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Suppose I do the following:

enter image description here

Now, If I compute:

enter image description here

Then "Mathematica stops being symbolic". Why does this happen? I want the computation to show matrix entries in terms of $a,b,c,d$, similar to the first example. Is it possible to do that?

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    $\begingroup$ Hmm, yeah, I'm not even sure how Mathematica "knows" this. After all, what if b == e == 0? You'd hope the symbolic result would hold for all values of a, b, d, e, but it seems Mathematica's making some hidden assumptions at some point. $\endgroup$
    – thorimur
    Mar 25 at 22:57
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    $\begingroup$ For that matter, why does MatrixRank[{{a, b}, {c, d}}] give 2... $\endgroup$
    – thorimur
    Mar 25 at 23:01
  • $\begingroup$ What specific different result did you expect? $\endgroup$ Mar 25 at 23:56
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    $\begingroup$ Symbolic computations in Mathematica are often generically correct, meaning that the results ignore excepts on a locus of codimension ≥ 1. Even the first result is wrong if b == 2 a. I don't really see a big difference between the two examples. $\endgroup$
    – Michael E2
    Mar 26 at 0:56
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    $\begingroup$ @murray No. That's not what it is designed to do. It works over the field of rational functions in the variables present. See also this previous MSE thread (for which the present thread is essentially a duplicate). See also this. And this too might be relevant. $\endgroup$ Mar 26 at 14:30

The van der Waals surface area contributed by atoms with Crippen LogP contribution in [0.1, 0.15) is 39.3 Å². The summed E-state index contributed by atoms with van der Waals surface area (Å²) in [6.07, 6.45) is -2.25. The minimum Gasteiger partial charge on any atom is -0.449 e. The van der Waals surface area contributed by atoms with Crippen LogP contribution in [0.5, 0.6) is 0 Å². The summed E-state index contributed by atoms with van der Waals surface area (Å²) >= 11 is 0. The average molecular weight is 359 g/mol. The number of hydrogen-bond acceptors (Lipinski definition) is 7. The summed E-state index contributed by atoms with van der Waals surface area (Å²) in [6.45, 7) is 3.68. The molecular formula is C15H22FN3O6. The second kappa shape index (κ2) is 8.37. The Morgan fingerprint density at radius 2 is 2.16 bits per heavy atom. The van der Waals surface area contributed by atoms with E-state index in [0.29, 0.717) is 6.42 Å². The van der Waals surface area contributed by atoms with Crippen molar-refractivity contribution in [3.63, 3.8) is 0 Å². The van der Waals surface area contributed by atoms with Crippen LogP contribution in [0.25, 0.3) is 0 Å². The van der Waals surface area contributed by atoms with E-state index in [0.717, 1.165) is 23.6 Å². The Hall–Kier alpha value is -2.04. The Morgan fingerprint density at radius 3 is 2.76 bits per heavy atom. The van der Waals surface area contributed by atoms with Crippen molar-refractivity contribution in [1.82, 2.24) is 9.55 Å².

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This gives the weird result in a comment that has nothing to do with the matrix {{a, b}, {d, e}} in the question:

LinearSolve[{{c, d}, {a, b}}]@"getU" // Together

Mathematica graphics

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  • $\begingroup$ The matrix may be obtained from LUDecomposition[mat] as well. $\endgroup$
    – Michael E2
    Mar 26 at 1:11
  • $\begingroup$ This is really what I have been looking for! Could you explain what is the @getU? $\endgroup$
    – Red Banana
    Mar 26 at 1:58
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    $\begingroup$ @BillyRubina It gets the "U" matrix of the LU decomposition, which is the result of Gaussian elimination. The "U" stands for upper triangular matrix. $\endgroup$
    – Michael E2
    Mar 26 at 2:05
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Check: https://en.wikipedia.org/wiki/Gaussian_elimination

And from the documentation for RowReduce: RowReduce performs a version of Gaussian elimination, adding multiples of rows together so as to produce zero elements when possible. The final matrix is in reduced row echelon form. If m is a non-degenerate square matrix, RowReduce[m] is IdentityMatrix[Length[m]]. 

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